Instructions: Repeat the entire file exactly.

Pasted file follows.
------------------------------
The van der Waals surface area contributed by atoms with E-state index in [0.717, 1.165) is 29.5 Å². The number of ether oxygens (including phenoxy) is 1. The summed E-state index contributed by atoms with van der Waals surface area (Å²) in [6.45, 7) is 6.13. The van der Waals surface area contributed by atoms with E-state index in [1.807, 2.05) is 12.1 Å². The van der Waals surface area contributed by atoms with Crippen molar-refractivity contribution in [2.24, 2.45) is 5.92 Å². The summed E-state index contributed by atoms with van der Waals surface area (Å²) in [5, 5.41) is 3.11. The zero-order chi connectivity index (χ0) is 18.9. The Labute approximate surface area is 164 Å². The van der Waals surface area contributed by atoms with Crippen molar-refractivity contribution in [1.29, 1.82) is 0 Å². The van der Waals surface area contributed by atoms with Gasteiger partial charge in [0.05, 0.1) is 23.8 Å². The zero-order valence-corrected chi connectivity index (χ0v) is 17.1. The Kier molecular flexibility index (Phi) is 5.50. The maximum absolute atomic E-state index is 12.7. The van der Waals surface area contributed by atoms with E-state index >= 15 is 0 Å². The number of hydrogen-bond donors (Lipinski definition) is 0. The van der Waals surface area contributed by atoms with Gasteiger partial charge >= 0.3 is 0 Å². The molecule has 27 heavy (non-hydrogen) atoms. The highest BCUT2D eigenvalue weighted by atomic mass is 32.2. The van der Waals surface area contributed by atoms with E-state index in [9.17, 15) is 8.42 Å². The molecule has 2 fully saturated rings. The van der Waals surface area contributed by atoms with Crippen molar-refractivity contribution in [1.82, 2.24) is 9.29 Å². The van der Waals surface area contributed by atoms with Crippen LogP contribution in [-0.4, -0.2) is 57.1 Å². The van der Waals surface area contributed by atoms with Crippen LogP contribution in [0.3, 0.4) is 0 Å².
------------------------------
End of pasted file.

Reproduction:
The van der Waals surface area contributed by atoms with E-state index in [0.717, 1.165) is 29.5 Å². The number of ether oxygens (including phenoxy) is 1. The summed E-state index contributed by atoms with van der Waals surface area (Å²) in [6.45, 7) is 6.13. The van der Waals surface area contributed by atoms with E-state index in [1.807, 2.05) is 12.1 Å². The van der Waals surface area contributed by atoms with Crippen molar-refractivity contribution in [2.24, 2.45) is 5.92 Å². The summed E-state index contributed by atoms with van der Waals surface area (Å²) in [5, 5.41) is 3.11. The zero-order chi connectivity index (χ0) is 18.9. The Labute approximate surface area is 164 Å². The van der Waals surface area contributed by atoms with Crippen molar-refractivity contribution in [1.29, 1.82) is 0 Å². The van der Waals surface area contributed by atoms with Gasteiger partial charge in [0.05, 0.1) is 23.8 Å². The zero-order valence-corrected chi connectivity index (χ0v) is 17.1. The Kier molecular flexibility index (Phi) is 5.50. The maximum absolute atomic E-state index is 12.7. The van der Waals surface area contributed by atoms with E-state index >= 15 is 0 Å². The number of hydrogen-bond donors (Lipinski definition) is 0. The van der Waals surface area contributed by atoms with Gasteiger partial charge >= 0.3 is 0 Å². The molecule has 27 heavy (non-hydrogen) atoms. The highest BCUT2D eigenvalue weighted by atomic mass is 32.2. The van der Waals surface area contributed by atoms with E-state index in [9.17, 15) is 8.42 Å². The molecule has 2 fully saturated rings. The van der Waals surface area contributed by atoms with Crippen molar-refractivity contribution in [1.82, 2.24) is 9.29 Å². The van der Waals surface area contributed by atoms with Crippen LogP contribution in [-0.4, -0.2) is 57.1 Å². The van der Waals surface area contributed by atoms with Crippen LogP contribution in [0.3, 0.4) is 0 Å².